CHICAGO – The head of Chicago Police Department’s counterterrorism bureau, tapped by Mayor Brandon Johnson to become the city’s next top cop, is officially one step closer to taking over the position.
Chief Larry Snelling appeared at the City Council’s Committee on Police and Fire meeting Friday afternoon as aldermen voted unanimously to confirm his nomination.
Snelling needed to attend a public hearing, which he did earlier this month, and be approved by a City Council vote before he can officially take the reins. The next step in the process will come on Wednesday, when the full City Council is expected to come together at a special meeting to cast its vote, confirming Johnson’s pick to lead the department.
“It truly is an honor to sit before you today in this position,” said Snelling.
Chief Snelling gave praise to interim superintendent Fred Waller, who came out of retirement to fill the role during the nationwide search and transition process. Members of the committee also thanked him for his efforts in leading the department.
“I can’t tell you someone who loves his job more than Superintendent Waller,” said Snelling. “I can’t tell you the sacrifices that he’s made, and he did it for the department and his love of the city.”
Snelling is the first superintendent pick nominated by the independent Community Commission for Public Safety and Accountability (CCPSA).
20th Ward Alderman Jeanette Taylor, like many others who spoke, told Snelling she was looking forward to working with him as he moves into his new role.
“We’ve got a lot of work to do and it’s even more of a step in the right direction because the community council actually picked you,” Taylor said.
Friday’s meeting lasted about three hours. Resident George Blakemore, a frequent participant at public meetings, was the only community member in attendance to approach the podium during public comment.
Snelling, an Englewood native and 31-year veteran of CPD, answered questions on pressing topics and issues facing the city, as he met with alderpersons publicly for the first time since he was announced as the mayor’s pick for superintendent last month.
Since the announcement, Snelling has made it clear that main priorities of his include more training for officers and addressing violent crime.
On Friday, he fielded questions on topics from diversity in hiring, using technology as a tool in crime fighting, working with the community to bridge gaps and trust, and providing resources for officers.
Several aldermen asked specifically about mental health resources for officers.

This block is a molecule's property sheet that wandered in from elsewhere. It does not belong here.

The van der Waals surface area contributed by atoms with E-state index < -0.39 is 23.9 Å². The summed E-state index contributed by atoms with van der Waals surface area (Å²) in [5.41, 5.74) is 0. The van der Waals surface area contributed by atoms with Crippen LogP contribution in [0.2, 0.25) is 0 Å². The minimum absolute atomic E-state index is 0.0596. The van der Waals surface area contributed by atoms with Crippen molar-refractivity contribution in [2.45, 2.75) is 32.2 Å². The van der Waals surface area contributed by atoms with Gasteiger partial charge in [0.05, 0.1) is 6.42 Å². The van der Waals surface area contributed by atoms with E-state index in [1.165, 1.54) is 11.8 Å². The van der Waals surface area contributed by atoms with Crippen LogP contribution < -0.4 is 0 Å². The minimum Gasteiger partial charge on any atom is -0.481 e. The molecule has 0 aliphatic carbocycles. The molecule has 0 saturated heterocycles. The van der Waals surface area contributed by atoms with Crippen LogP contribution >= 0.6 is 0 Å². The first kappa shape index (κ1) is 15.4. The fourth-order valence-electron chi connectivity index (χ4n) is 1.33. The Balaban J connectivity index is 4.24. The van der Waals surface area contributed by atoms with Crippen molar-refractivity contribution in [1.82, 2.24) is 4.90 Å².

Snelling pointed out that what officers see firsthand can take a significant toll on their mental and emotional health, and said he believes there needs to be more resources at the department-level, outside of work, and said top leadership must recognize when officers need the additional help. He also said looking at officers’ days off must be a priority.
The incoming superintendent was asked about the approximate 1,500 officer deficit and how the department plans to recruit strong candidates from diverse backgrounds.
“Our process needs to include the community. It can’t just be a billboard with police officers on it,” said Snelling.
Snelling also said he believes that recruitment process must include outreach to clergy members, community leaders, activists, and other stakeholders, and that they need to look to opportunities and job prospects that will help lead youth on the path to pursue opportunities like a career in public safety.
“There’s a lot of doors that need to be opened, and a lot of myths that need to be broken,” said Snelling.
Snelling said he believes it would be beneficial to add more supervisors. Although he spoke about bringing on more sergeants particularly, Johnson has been vocal about his goal to add 200 detectives to the department.
Snelling said he will explore looking at how officers are deployed to make sure they respond as efficiently as possible. When asked about his thoughts on utilizing social workers and counselors to respond to 911 calls, Snelling also said he supports those efforts.
The conversation of license plate readers and gunshot detection technology to assist in investigating robberies and other crime patterns, was also raised Friday. Snelling was asked his thoughts on the technologies and how police utilize the data and information gathered by them.
“I’m for any technology that’s going to reduce violent crime and save lives,” said Snelling.
He pointed out the benefits of license plate readers in giving police a heads up, for example, on a stolen vehicle. Oftentimes, Snelling said stolen vehicles are used in perpetuity of additional crimes, and if the offenders are apprehended after a hit on the license plate readers, weapons are often recovered from inside the vehicle.
Snelling also said he would like to have stricter gun laws in place, particularly for repeat offenders, and didn’t believe this would infringe on people’s Second Amendment rights.
This year to date, CPD has seized nearly 8,500 guns off the streets of Chicago, and another 620 have been turned in, records show.
While the mayor announced on the campaign trail that he would look to terminate the city’s contract with the company that runs ShotSpotter, he signed an agreement earlier this summer extending it.
Snelling also spoke about community policing and connecting with the community to help build trust.
“Our officers are painted as robots built on an assembly line,” said Snelling.
The special meeting to confirm Snelling as superintendent is scheduled for next Wednesday at 10 a.m.